Science: The Concept of Nature in the Thought of John Philoponus

“We must now ask how this dynamic and relational way of thinking in his science, strictly in accordance with the nature or reality of things, affected Philoponos’ theology in giving it a dynamic form in the doctrine of God and of salvation.”

—Thomas F. Torrance in Theological and Natural Science, p. 6

This essay is an attempt to clarify the way that the great 6th Century Alexandrian Grammarian, John Philoponus, thought to employ his concept of nature both in his philosophical or scientific works and in his theological works. It is argued that, for Philoponus, there exists a real cognitive interface between the science of his theology and the science or philosophy of his physics and cosmology. It is further argued that, standing on the holy ground of this interface, we may seek to understand the contingent order of the Universe as it comes to us from the Word or Logos of the Almighty.

Take the concept associated with the term ‘Israel’. It means
different things to different people, even in the Biblical World. It signifies
differently to different peoples in various epochs in the history of the
Biblical World. At Fuller Theological Seminary, the Bible scholar William
Sanford LaSor, in his book entitled Israel, explored the meaning of this
term across the epochs of the Biblical history with some sense of its mystery
in its times and spaces in the history of the world. As a concept, the term
possessed various significations across different centuries in numbers of
diverse contexts, indicating a range of meanings with regard to the realities
to which such a concept belongs. The Bible reader if referred all of these
realities by this one term.[1] In
a similar way, the concept of Nature had meant different things to
different people in various times and different contexts in our efforts to read
the nature of the Universe. The great Quantum physicist, Paul Dirac,
could employ the term in his science with the assumption of the real solidity
of its significance for his physics.[2] Yet
only a few years later, the Cambridge physicist, Roger Penrose, in his
magisterial work entitled The Road to
, can write about the possibility of understanding the wholeness of
this Universe: “True—so they might argue—we have been fortunate enough to
stumble upon mathematical schemes that accord with Nature in remarkable ways,
but the unity of Nature as a whole with some mathematical scheme can be no more
than a ‘pipe-dream’. Others might take the view that the very notion of
‘physical reality’ with a truly objective nature, independent of how we might
choose to look at it, is itself a ‘pipe-dream’.”[3] In
contrast to the reserve of our more modern scientists about the concept of nature,
we find with our philosophers about science, like André Mercier, ample
attention to the concept along the lines of Dirac’s assumption.[4] What
has happened here?

Professor Penrose’s only reference to the term nature in his Table of Contents is made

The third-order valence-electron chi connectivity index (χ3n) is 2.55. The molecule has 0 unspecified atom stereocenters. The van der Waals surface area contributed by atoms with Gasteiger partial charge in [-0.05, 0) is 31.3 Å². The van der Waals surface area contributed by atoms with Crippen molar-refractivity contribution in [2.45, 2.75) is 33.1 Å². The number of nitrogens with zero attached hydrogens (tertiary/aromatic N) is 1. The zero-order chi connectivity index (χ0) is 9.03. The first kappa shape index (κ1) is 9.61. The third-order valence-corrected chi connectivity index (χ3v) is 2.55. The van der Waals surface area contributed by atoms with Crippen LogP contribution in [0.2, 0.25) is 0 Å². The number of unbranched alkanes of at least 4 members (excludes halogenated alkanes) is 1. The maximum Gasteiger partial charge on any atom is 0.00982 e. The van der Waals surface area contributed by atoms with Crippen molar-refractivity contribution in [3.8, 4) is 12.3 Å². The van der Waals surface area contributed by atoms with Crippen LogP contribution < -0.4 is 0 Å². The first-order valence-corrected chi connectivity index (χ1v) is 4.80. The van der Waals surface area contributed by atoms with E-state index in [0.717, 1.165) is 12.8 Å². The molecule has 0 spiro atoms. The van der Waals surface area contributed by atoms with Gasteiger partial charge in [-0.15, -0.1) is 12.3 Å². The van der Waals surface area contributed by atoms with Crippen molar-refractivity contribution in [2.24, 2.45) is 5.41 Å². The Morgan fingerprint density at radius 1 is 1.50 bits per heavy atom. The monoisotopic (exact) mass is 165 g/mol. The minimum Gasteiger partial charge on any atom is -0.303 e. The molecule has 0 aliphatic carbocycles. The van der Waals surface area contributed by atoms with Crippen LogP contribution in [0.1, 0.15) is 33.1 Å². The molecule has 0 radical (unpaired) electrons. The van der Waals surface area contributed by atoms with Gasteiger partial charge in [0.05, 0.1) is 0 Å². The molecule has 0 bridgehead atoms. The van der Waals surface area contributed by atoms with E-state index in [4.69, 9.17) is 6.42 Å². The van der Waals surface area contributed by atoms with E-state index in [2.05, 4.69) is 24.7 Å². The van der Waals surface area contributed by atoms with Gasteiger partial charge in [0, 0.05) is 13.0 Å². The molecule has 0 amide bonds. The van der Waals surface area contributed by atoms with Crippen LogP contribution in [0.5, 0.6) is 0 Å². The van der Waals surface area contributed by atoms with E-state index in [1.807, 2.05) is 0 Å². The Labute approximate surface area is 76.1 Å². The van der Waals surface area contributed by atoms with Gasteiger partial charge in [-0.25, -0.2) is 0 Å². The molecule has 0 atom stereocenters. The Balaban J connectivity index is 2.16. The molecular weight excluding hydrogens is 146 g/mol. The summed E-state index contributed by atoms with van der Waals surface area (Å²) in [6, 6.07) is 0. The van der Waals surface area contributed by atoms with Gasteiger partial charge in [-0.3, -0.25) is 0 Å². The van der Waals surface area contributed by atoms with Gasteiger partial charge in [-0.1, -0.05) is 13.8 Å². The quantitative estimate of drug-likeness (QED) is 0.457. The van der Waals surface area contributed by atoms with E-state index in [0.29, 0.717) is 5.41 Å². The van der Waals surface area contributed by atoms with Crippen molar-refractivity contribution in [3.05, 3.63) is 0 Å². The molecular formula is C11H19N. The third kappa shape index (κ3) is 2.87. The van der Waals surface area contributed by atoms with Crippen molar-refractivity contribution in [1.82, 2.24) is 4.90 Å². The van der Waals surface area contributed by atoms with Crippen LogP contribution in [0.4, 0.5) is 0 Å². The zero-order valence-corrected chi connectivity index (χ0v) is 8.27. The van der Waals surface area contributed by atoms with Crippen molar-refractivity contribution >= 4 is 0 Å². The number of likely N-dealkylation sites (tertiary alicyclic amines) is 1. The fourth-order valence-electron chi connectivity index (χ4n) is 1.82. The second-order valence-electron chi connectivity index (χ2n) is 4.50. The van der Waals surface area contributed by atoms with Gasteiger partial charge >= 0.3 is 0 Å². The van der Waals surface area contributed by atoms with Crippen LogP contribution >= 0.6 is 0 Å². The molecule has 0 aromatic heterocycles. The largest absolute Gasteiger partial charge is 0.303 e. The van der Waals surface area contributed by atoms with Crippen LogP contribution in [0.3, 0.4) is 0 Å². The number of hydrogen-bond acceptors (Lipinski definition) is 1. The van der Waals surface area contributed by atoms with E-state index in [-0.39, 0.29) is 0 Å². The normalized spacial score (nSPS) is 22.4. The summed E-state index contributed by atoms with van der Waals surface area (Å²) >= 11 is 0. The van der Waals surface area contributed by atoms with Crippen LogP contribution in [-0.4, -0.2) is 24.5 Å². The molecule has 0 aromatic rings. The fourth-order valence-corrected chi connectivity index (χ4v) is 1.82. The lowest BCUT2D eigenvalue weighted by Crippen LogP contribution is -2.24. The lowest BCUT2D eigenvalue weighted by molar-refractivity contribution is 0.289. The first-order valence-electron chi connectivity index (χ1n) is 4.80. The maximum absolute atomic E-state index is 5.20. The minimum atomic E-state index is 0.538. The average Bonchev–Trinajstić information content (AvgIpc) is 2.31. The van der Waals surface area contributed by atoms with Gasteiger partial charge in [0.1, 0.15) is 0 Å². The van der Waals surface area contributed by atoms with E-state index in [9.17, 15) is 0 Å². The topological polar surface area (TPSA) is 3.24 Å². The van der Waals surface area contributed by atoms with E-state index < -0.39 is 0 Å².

with regard to the ‘holistic’ nature of
the wave function in the Quantum World.[5] However,
he has contributed to a study exploring the concept of nature where he
has distinguished SUPERB theories from USEFUL or TENTATIVE ones about the nature
of the physical world.[6].
Still there is no reference in his index to the term. No effort is made to
define the Universe as a whole.[7] We
will not find a discussion of nature as
a general principle or concept in his thought. It seems implicit in his many of
his explications of the various phenomena throughout this magisterial work,
whose science he attempts to show us, but the concept of nature as a
whole, it seems, remain something of a ‘pipe-dream’ for scientists today. Evidently,
we can speak about the nature of
various fields, with their continuums and their particles of energies, as we
speculate about the ways we might become able to integrate these fields and
particles in the future, yet knowledge of the Nature of the Universe as a whole must remain presently beyond our
grasp. Unlike the ancient philosophers, today’s physicists are reluctant to
conceive of the Nature of the whole
Cosmos or Universe, let alone the Nature of
God Himself.[8] Concepts
like ‘Israel’ then and nature, face
us with perplexing referencing power. They
belong to a realm of consciousness and conscience that confronts us with
on-going challenges as to the actual substance of their significance. I would
refer to them as ‘fluid axioms’ in the history of thought. We may employ them
without a final definition, even as we are free to seek to discover and
understand some real correspondence between them and the realities to which
they would refer us in our times. The history of our experience with these
axioms evidently requires an appreciation of our freedom to learn with our use
of them of realities we apprehend only with a deep appreciation for the

These problems that we face about some real correspondence
between theory and experience, the intelligible and the sensible, when we seek